Mismanaged medication

Our client was a man in his 70s who pursued a case against Sheffield Teaching Hospitals NHS Foundation Trust having sustained a stroke following a routine hernia operation. We had supportive evidence which said that his anticoagulation medication had not been correctly managed in the build up to and following his operation.

Unfortunately, as a result of the alleged negligence the gentleman suffered a stroke and sustained brain damage. He lost sight in one eye and had significant effects on his memory. He was unable to carry out many of his hobbies and could not drive. He had significant additional care needs and, although the matter was strongly defended, settlement was eventually agreed at £375,000 about a month before a Trial was to start.

Sub-arachnoid haemorrhage

We pursued a case on behalf of the estate of a woman in her 30s who sadly died as a result of a sub-arachnoid haemorrhage. Her family described that, several weeks prior to her death, she described very severe headaches and vomiting. She had been assessed by GPs who diagnosed a neck strain. We suggested that an alternative diagnosis should have been considered and a scan would have resulted in the correct diagnosis and prompt surgery. Had surgery taken place she would have gone on to have a normal life expectancy. She was not married, but left behind a teenaged son. Liability was denied by two GP Defendants, but the case was eventually settled for £40,000.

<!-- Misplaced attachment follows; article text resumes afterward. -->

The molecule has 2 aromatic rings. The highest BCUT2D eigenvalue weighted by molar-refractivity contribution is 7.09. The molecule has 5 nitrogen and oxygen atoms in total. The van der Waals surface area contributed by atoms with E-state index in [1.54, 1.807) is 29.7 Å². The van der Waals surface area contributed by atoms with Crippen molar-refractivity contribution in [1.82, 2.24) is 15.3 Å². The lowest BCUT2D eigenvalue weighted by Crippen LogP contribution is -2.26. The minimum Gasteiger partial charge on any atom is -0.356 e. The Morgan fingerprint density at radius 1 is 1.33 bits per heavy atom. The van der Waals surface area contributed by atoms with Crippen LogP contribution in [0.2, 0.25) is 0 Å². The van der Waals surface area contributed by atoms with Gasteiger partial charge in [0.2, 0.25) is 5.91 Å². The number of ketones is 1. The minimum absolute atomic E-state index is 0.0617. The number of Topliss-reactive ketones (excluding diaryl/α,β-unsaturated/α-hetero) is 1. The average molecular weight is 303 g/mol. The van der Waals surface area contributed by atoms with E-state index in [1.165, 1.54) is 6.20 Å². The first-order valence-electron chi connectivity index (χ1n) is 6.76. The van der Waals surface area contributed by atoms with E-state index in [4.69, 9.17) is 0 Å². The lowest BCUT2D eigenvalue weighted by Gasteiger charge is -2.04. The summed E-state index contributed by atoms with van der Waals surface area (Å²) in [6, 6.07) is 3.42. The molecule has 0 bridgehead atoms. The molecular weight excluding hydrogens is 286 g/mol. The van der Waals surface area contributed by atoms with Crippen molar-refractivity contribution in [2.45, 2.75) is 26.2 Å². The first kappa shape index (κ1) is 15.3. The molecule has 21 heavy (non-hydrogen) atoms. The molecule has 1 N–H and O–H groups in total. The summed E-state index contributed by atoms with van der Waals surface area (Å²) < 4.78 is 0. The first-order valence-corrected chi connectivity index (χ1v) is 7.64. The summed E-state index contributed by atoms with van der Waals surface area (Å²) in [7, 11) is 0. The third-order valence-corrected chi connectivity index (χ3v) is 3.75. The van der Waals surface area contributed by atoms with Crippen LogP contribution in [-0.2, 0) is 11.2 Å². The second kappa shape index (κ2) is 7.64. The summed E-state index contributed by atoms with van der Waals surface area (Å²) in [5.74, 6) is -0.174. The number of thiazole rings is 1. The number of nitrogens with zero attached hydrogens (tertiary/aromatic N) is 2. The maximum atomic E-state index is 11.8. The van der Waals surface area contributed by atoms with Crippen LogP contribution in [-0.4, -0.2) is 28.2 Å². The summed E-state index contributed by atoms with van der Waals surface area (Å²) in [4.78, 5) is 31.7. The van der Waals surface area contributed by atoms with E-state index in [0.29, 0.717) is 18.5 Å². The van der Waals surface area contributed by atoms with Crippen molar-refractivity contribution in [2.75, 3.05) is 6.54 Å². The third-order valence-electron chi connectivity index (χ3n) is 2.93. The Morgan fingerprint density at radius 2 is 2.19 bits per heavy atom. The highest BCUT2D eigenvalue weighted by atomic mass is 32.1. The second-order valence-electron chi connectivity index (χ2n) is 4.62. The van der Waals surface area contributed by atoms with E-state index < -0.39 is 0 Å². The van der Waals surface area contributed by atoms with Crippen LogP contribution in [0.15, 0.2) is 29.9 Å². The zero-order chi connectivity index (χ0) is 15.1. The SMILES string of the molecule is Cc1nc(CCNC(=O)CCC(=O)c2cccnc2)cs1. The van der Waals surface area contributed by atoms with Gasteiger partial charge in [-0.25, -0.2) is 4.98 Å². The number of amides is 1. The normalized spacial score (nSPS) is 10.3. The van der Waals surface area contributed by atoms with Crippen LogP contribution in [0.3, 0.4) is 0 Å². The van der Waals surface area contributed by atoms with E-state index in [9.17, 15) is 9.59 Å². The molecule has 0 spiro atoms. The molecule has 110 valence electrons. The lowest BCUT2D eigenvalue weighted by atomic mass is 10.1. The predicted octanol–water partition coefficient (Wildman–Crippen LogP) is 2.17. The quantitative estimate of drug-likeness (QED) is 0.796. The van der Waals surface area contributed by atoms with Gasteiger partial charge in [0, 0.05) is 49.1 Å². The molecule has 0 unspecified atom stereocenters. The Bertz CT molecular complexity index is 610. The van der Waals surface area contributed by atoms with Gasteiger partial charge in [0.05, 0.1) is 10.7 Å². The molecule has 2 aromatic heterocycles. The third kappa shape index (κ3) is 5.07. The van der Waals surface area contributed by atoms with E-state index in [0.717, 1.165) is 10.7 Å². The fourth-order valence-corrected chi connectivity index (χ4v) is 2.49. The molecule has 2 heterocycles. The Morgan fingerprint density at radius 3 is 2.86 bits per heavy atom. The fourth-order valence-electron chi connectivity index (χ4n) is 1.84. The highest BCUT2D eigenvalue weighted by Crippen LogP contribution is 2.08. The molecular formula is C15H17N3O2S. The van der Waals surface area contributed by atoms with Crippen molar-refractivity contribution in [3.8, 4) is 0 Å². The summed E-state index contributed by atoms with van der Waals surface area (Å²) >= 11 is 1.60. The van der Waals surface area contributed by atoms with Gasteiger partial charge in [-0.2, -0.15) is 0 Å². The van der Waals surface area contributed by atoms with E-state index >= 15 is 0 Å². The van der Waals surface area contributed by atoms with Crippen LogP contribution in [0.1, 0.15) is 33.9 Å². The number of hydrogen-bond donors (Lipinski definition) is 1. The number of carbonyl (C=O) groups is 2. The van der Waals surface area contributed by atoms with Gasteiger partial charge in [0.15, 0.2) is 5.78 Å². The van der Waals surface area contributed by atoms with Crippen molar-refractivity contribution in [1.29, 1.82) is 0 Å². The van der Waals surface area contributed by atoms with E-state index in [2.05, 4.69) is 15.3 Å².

What can I claim?

The value of your claim will depend on a number of factors including:

  • The nature of the injury or illness
  • Whether your child (or you) recover fully from the injury or illness or if it has a long term effect on their health and wellbeing
  • The amount of any losses you incur as a result of the injury

You can claim compensation for the following things if they are a result of your injury:

  • Pain, suffering and loss of amenity
  • Loss of earnings
  • Medical and nursing care costs
  • Special equipment needed to carry out daily activities and any costs involved in adapting your home
  • Other expenses incurred as a result of your injury, for example, travel expenses incurred whilst receiving medical treatment.

Contact us to speak to one of our specialist lawyers in total confidence and they will discuss the details of your claim.

Here to Help

Email us with details of your situation and an experienced lawyer will respond within two hours*, to advise you on your next steps.



We have legal experts near you

If you are interested in understanding how Taylor&Emmet can help you with your medical negligence claim then please contact:


James Drydale

James Drydale

Head of Clinical Negligence

Call 0114 218 4058

Email James

Office: Sheffield